• You realize that doesn't work. Suppose I just go in and doctor the contract to say "All disputes regarding this contract are subject to arbitration of the AAA". My marking up my copy of the contract with a pen doesn't oblige you to abandon the court system... not if what you plan to argue is that the CONTRACT ITSELF is invalid (because my marking up the signed copy doesn't bind you to anything).

            The court system is special, everyone is always subject to the court system, whether they want to be or not. The use of arbitration only applies if both parties agree (or laws specify otherwise). So if the agreement is in dispute, then THAT gets disputed in the courts.
        • Generally from my understanding of contract laws the court have final say on the contract and items in the contract are covered under arbitration. So if you are arguing the contract invalid you should be ok to go to court unless there is a "all parts stand on their own" clause in which case you may be bound to arbitration. Of course if this effects anything important see a lawyer.
    • If they haven't paid you they may be commiting copyright infringement by using your code after you inform them that you have not authorized them to use it unless they pay.

      Yeah, but why in the world would you want to do that? If they are experiencing financial difficulties, don't you want them to use your software to help themselves get out of the financial difficulties? Stopping them from using your software is only shooting yourself in the foot.

      • Stopping them from using your software is only shooting yourself in the foot.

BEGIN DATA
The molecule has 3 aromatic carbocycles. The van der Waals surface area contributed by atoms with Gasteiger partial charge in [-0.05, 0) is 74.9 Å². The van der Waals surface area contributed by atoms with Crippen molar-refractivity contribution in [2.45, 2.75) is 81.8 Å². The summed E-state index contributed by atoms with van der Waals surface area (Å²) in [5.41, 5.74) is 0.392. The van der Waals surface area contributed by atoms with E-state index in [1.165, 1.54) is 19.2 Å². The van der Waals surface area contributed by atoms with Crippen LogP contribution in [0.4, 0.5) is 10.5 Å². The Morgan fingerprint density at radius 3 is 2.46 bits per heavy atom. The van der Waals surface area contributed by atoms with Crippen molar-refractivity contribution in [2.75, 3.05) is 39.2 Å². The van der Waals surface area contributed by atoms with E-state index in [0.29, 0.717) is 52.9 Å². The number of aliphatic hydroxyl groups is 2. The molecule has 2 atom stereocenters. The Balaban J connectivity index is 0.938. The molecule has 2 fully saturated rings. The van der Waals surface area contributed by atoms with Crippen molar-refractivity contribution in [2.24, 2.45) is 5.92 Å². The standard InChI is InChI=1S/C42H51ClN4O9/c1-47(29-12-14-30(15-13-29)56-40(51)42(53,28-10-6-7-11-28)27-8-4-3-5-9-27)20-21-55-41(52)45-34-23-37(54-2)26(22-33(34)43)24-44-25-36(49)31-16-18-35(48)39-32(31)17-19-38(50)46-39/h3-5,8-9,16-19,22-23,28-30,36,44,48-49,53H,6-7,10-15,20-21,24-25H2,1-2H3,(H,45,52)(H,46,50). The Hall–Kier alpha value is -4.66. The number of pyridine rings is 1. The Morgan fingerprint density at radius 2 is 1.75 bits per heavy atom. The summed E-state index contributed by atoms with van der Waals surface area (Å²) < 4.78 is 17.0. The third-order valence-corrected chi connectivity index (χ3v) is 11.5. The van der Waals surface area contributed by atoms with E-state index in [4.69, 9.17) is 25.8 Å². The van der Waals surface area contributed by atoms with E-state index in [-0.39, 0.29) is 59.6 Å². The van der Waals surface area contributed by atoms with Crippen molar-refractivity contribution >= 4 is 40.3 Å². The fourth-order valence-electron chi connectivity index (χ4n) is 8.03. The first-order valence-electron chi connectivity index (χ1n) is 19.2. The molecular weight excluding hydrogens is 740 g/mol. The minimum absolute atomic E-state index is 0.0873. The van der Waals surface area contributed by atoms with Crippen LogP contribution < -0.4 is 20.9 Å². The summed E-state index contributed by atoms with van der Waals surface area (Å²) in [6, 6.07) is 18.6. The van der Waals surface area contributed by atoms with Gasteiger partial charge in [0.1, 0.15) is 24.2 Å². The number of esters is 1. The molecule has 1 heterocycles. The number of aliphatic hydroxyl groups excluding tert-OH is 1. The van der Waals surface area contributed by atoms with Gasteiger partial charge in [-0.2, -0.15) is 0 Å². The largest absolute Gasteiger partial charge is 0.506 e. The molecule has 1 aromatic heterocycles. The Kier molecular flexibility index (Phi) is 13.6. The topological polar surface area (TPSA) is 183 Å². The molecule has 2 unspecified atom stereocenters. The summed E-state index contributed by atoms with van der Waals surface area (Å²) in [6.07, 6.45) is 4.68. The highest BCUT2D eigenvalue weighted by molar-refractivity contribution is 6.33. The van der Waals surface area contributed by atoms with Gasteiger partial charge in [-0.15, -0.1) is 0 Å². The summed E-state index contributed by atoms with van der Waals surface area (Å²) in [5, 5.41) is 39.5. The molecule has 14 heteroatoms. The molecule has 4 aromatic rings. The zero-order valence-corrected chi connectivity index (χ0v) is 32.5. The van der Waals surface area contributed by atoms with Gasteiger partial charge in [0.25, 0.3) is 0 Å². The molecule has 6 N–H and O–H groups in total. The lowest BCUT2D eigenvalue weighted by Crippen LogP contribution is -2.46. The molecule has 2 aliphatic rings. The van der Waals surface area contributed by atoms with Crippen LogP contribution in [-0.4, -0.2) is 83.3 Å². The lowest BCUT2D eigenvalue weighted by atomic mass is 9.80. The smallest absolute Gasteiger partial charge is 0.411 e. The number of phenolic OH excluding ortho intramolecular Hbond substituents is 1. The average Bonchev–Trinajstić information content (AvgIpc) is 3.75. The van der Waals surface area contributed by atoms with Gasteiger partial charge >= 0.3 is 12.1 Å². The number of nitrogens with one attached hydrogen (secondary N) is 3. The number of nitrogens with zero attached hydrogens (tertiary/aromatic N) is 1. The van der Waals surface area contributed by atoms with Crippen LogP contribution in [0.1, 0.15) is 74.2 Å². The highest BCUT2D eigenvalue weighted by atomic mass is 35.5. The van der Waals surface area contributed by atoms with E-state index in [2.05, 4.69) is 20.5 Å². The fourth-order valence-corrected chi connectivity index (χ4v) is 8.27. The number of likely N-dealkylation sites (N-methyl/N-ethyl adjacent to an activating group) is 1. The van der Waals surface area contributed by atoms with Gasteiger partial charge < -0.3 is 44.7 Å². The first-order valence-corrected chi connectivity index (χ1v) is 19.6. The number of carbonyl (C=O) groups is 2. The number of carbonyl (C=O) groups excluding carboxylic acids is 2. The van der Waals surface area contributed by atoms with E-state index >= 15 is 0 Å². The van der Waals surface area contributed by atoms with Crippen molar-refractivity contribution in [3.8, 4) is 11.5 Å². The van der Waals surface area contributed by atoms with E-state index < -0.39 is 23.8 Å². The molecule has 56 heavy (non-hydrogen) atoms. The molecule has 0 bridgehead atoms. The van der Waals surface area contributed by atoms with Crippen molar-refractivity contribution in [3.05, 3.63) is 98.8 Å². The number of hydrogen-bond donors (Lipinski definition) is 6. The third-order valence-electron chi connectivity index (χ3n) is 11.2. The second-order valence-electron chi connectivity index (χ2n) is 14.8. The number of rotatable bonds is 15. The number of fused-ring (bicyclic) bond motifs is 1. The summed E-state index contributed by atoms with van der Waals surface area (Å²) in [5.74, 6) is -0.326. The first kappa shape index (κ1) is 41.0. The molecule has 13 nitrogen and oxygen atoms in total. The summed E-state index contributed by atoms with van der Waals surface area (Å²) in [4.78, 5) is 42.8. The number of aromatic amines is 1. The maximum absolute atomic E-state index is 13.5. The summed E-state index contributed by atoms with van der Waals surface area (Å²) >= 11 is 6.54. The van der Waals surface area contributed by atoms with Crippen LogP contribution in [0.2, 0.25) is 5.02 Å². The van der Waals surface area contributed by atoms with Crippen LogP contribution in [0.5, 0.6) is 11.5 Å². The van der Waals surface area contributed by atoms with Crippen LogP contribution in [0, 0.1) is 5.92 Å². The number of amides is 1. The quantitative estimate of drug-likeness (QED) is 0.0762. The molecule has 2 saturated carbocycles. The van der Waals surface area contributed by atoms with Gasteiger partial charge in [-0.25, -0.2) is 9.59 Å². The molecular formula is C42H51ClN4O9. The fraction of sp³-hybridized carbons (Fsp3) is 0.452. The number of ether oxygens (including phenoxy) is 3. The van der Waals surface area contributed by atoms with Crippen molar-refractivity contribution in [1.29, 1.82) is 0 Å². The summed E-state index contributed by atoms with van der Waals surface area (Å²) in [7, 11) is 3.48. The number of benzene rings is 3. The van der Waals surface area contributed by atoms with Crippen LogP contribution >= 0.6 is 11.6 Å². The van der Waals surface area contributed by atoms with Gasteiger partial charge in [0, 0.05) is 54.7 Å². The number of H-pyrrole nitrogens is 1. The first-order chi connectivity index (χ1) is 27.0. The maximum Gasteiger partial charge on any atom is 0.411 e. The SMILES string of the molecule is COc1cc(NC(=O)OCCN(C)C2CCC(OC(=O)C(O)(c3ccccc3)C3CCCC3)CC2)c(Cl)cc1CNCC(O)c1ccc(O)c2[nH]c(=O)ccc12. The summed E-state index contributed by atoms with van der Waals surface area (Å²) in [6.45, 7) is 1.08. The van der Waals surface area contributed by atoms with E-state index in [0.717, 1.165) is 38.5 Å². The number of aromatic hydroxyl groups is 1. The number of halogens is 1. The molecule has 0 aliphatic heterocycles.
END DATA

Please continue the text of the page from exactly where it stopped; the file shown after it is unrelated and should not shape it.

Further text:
By not paying you it would be they who are shooting themselves in the foot. If they are still operation there is *some* money around, it's just being allocated to the most important places. If they're dead without paying you, then you've taken over the most important place.

    • IANAL, but its my understanding that in any work for hire the resulting product's copyright is owned by the person or entity that paid for its development unless explicitly written otherwise as in section (b) here. I hope you aren't charging other parties for code you produced under contract for someone else or you're going to be poor soon.
      • That is true and irrelevent.

        This guy stated specifically that he is a contractor, which rules out work for hire. Do a goodle search for CCNV v. Reid if you want Supreme Court precedent to clarify the differnece in the copyright context.
      • IANAL, but its my understanding that in any work for hire the resulting product's copyright is owned by the person or entity that paid for its development unless explicitly written otherwise

        Don't bet on it. "Professional photographers" claim that the copyrights to pictures they take of your wedding are owned by them.
    • IANAL, but its my understanding that in any work for hire the resulting product's copyright is owned by the person or entity that paid for its development unless explicitly written otherwise as in section (b) here. [cornell.edu]

      I hope you aren't charging other parties for code you produced under contract for someone else or you're going to be poor soon.